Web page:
Dynamic tuning of evaluations: Implicit racial attitudes are sensitive to incentives for intergroup cooperation

Shiang Yi LIN, Dominic J. PACKER

Research output: Contribution to journalArticlespeer-review

4 Citations (Scopus)

Abstract

Three experiments tested the hypothesis that implicit preferences for racial ingroup members are reduced when external mechanisms are available to incentivize cooperation between individuals. Study 1 varied the presence (vs. absence) of a third-party punisher in a series of upcoming cross-group trust games. Studies 2 and 3 held the presence of a punisher constant, but varied the punisher's likely effectiveness at incentivizing cooperation by manipulating the punisher's group membership or whether the punisher's presence was common knowledge. The results of S1 and S2 showed that anticipating an effective third party punisher reduced racial bias on an intervening evaluative priming measure. S3 was more equivocal, but overall (and as indexed by a multilevel meta-analysis) the findings across studies provide evidence for situational tuning of rapid evaluative responses as a function of contextually variable cooperative affordances. Copyright © 2017 Guilford Publications Inc.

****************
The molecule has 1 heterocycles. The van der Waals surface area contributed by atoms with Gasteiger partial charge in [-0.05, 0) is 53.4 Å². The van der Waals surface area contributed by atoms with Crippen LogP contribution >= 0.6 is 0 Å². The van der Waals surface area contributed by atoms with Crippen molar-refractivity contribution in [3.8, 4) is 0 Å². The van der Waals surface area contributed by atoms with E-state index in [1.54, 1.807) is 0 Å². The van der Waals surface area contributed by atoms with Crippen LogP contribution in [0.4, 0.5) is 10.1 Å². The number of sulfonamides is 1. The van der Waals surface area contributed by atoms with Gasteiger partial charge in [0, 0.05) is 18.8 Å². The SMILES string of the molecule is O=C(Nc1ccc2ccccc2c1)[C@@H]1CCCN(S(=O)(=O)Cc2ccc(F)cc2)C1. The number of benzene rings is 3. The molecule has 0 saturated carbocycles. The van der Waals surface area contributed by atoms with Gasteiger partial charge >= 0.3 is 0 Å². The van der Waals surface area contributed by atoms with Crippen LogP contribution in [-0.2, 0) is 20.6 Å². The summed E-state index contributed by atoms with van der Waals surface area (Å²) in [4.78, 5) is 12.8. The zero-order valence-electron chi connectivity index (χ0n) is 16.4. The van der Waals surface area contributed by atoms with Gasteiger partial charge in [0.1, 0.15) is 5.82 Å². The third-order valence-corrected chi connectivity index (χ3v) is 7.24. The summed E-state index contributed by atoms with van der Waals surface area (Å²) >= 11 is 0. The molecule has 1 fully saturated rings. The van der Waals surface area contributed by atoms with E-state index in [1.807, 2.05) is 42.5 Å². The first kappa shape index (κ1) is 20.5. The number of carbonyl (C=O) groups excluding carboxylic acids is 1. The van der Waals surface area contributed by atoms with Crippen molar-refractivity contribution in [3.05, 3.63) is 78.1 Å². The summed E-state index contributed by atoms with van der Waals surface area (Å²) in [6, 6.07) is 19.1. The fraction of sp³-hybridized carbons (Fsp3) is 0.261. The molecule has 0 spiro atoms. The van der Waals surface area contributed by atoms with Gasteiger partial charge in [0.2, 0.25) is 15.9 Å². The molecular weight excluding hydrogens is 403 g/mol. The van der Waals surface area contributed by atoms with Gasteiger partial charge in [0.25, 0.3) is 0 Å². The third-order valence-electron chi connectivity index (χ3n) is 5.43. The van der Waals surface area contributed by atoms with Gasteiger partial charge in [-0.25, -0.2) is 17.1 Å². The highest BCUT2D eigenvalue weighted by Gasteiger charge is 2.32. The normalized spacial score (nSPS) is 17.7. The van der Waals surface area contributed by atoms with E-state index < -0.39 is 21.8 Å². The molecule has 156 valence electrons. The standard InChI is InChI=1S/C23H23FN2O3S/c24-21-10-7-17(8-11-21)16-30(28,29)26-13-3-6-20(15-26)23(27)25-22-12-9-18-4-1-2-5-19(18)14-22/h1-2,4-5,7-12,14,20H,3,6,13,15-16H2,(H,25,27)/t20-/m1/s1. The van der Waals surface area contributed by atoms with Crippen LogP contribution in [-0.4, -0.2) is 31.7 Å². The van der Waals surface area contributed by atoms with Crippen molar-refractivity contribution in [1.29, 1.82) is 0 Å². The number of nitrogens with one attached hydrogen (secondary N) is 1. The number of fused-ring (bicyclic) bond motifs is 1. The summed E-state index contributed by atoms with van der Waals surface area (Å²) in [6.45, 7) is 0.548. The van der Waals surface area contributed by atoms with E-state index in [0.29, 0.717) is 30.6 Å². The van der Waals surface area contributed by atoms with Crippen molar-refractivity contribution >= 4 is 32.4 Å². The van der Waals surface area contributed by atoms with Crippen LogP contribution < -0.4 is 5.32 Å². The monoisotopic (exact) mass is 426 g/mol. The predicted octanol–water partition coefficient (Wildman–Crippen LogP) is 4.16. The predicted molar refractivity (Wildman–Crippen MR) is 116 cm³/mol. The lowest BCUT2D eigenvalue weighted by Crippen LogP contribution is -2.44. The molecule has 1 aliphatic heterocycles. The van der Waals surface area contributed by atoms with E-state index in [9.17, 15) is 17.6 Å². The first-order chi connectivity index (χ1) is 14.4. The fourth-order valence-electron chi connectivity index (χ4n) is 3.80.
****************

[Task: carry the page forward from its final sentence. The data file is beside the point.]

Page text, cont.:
Original languageEnglish
Pages (from-to)245-272
JournalSocial Cognition
Volume35
Issue number3
DOIs
Publication statusPublished - Jun 2017

Citation

Lin, S.-Y., & Packer, D. J. (2017). Dynamic tuning of evaluations: Implicit racial attitudes are sensitive to incentives for intergroup cooperation. Social Cognition, 35(3), 245-272. https://doi.org/10.1521/soco.2017.35.3.245

Keywords

  • Intergroup cooperation
  • Implicit attitudes
  • Evaluative tuning
  • Trust

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